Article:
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Meet Christopher Guerrero

Today we’d like to introduce you to Christopher Guerrero.

So, before we jump into specific questions, why don’t you give us some details about you and your story.
I was born in Fresno, California and raised in Selma, California. The city is a poor community, and many of the residents work in agriculture. My parents were teachers, not the richest of professions in terms of money … but rich in terms of knowledge and understanding. It’s why I still have the motivation to be creative.

At an early age, my father introduced me to movies. We watched old films like Casablanca and series films by different directors like Alfred Hitchcock and after the viewing, questions followed. I became obsessed with fine films and first-rate stories. My father also ran a news radio show out of his classroom with grants and donations from local donors and National Public Radio, it gave me something to sink my teeth into at a young age. It introduced me to the world of production and storytelling on a real level. We interviewed people like Roy Disney, Jane Seymour, Bill Clinton, Ted Danson, Willy Nelson, and Brian Wilson. Creative and inspiring people for a young person to meet and interview.

From an early age, I knew I wanted to make movies and tell stories. It’s difficult to stick around a small town because opportunities for film making are limited. Luckily, I ended getting into an undergrad film program at UC Santa Cruz. It was my first and only choice for college. It was close to home, but a 180-degree difference from the small town of Selma. The campus is nestled among 100 ft redwood trees on the side of a hill overlooking Monterey Bay, it was about as idyllic a place a creative person could desire.

I started off majoring in AstroPhysics, Theater, and Film. I got pretty far along in all three majors, but decided Film was my true passion. The program was anti-establishment with few rules … exactly what I needed at the time. After graduating, I stayed on as a staff member running the post/information technology area for the department as well as doing technical lecturing. I graduated in 2008 just as the recession happened and I felt lucky to have a job, but I wanted to get out before the recession hit the UC system.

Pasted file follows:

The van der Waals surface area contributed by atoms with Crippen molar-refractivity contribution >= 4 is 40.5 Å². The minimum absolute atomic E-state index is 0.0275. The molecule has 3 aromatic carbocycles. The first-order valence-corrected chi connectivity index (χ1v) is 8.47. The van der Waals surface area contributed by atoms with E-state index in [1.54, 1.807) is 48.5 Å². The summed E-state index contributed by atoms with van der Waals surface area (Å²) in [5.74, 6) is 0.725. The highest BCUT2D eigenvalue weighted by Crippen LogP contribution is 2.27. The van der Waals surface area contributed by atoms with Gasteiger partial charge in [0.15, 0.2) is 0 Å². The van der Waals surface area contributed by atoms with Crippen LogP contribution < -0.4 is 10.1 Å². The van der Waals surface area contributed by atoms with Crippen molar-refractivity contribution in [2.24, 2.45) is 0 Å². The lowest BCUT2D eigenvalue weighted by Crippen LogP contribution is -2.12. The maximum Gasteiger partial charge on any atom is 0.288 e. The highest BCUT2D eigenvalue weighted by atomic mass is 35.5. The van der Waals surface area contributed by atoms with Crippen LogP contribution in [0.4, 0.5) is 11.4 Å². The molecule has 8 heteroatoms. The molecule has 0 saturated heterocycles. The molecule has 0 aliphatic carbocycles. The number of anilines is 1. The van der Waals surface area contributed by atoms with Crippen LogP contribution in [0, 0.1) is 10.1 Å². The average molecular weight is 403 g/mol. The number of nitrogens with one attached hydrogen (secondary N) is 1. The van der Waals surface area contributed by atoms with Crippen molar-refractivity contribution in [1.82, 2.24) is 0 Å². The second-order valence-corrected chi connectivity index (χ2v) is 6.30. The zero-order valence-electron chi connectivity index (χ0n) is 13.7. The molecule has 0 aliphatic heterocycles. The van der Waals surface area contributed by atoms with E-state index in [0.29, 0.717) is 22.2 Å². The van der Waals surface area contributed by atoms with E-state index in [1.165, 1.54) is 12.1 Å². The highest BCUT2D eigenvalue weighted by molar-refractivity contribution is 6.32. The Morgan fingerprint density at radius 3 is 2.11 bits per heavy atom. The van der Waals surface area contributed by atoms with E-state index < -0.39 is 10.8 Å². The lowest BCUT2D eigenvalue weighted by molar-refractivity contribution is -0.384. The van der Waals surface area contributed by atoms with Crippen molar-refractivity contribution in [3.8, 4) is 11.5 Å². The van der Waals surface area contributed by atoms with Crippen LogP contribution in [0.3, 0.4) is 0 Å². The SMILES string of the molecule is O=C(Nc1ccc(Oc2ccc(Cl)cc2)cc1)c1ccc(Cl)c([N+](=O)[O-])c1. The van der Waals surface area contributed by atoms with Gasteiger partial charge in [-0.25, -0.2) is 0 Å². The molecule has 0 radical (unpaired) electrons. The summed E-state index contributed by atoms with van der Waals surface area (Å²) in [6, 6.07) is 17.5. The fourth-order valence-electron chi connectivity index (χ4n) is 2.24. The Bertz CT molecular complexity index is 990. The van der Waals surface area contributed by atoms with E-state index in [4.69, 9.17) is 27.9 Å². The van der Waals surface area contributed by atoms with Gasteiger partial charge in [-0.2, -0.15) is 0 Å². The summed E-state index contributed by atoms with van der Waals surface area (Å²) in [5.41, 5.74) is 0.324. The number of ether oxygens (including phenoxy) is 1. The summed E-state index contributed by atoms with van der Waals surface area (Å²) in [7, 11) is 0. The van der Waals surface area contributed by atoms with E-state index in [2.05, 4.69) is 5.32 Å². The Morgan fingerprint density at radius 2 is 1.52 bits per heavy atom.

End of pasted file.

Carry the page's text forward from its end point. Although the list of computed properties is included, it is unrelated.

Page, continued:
I had applied to the University of Southern California for an MFA in film and got into the best film school in the world. This is when I launched my production company and started producing comedy shorts, viral videos, and branded content/commercials.

My production company produced internet content, branded content, commercials, and shorts while I was in grad school, and it didn’t go unnoticed by a new company called BuzzFeed. I was one of the lucky ones to find a job right out of grad school.

Looking back at my time at BuzzFeed it feels like a blur. I made about 100 videos personally and was in or helped produce over 100 more. We had no idea what we were doing, but BuzzFeed somehow struck a social media gold mine often for better and sometimes worse. My videos at BuzzFeed accumulated over 1 billion views and it’s hard to argue that it didn’t matter in some way. It’s difficult to comprehend the idea of a billion views or a billion anything.

After BuzzFeed, I helped launch the new iteration of Super Deluxe as a Senior Director of Narrative content. I had high hopes for the content it was creating, but with one too many pivots and redundancy with AT&T’s other companies when it bought Turner-Super Deluxe was sadly squashed out of existence.

Luckily, by this time, I found myself at Studio 71 as an executive producer. Being in the right place at the right time, I found myself as an Executive Producer of Dwayne Johnson’s YouTube channel, which was a wild and exciting ride.

After that focused on my own work and doubled the efforts of my production company, writing and directing films. Over the years, I had never stopped writing short films. This year one of my first short films, “White Guys Solve Sexism” started its festival run at Santa Barbara International Film Festival and has been playing all across the world, most recently in Italy and Nantucket, MA. My other short film/pilot “Car Stealers” recently premiered at Dances With Film in Los Angeles.